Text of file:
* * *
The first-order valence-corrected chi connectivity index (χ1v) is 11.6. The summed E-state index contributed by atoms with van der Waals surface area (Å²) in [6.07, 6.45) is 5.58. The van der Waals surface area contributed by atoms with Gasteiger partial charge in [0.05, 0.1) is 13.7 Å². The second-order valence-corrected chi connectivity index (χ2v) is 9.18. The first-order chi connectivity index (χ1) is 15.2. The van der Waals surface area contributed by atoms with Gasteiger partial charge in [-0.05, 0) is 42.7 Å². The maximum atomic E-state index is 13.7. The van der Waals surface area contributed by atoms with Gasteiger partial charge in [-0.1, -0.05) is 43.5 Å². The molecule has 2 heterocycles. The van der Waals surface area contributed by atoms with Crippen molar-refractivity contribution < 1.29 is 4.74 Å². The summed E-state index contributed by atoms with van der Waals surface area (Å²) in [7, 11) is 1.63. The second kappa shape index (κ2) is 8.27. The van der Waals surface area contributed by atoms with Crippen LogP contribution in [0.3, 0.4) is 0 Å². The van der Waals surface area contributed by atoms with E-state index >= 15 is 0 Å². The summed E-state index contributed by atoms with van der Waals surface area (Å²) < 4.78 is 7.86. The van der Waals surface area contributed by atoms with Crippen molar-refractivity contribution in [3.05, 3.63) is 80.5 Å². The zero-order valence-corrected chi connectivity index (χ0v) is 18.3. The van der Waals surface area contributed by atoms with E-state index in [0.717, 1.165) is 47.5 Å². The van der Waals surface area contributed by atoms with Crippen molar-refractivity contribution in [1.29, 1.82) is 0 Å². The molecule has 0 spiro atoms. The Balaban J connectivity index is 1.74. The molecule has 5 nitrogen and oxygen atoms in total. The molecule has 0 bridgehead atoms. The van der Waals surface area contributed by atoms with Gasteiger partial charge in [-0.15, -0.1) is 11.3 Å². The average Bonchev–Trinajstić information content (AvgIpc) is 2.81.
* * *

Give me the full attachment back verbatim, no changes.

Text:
The first-order valence-corrected chi connectivity index (χ1v) is 11.6. The summed E-state index contributed by atoms with van der Waals surface area (Å²) in [6.07, 6.45) is 5.58. The van der Waals surface area contributed by atoms with Gasteiger partial charge in [0.05, 0.1) is 13.7 Å². The second-order valence-corrected chi connectivity index (χ2v) is 9.18. The first-order chi connectivity index (χ1) is 15.2. The van der Waals surface area contributed by atoms with Gasteiger partial charge in [-0.05, 0) is 42.7 Å². The maximum atomic E-state index is 13.7. The van der Waals surface area contributed by atoms with Gasteiger partial charge in [-0.1, -0.05) is 43.5 Å². The molecule has 2 heterocycles. The van der Waals surface area contributed by atoms with Crippen molar-refractivity contribution < 1.29 is 4.74 Å². The summed E-state index contributed by atoms with van der Waals surface area (Å²) in [7, 11) is 1.63. The second kappa shape index (κ2) is 8.27. The van der Waals surface area contributed by atoms with Crippen LogP contribution in [0.3, 0.4) is 0 Å². The van der Waals surface area contributed by atoms with E-state index >= 15 is 0 Å². The summed E-state index contributed by atoms with van der Waals surface area (Å²) < 4.78 is 7.86. The van der Waals surface area contributed by atoms with Crippen molar-refractivity contribution in [3.05, 3.63) is 80.5 Å². The zero-order valence-corrected chi connectivity index (χ0v) is 18.3. The van der Waals surface area contributed by atoms with E-state index in [0.717, 1.165) is 47.5 Å². The van der Waals surface area contributed by atoms with Crippen molar-refractivity contribution in [1.29, 1.82) is 0 Å². The molecule has 0 spiro atoms. The Balaban J connectivity index is 1.74. The molecule has 5 nitrogen and oxygen atoms in total. The molecule has 0 bridgehead atoms. The van der Waals surface area contributed by atoms with Gasteiger partial charge in [-0.15, -0.1) is 11.3 Å². The average Bonchev–Trinajstić information content (AvgIpc) is 2.81.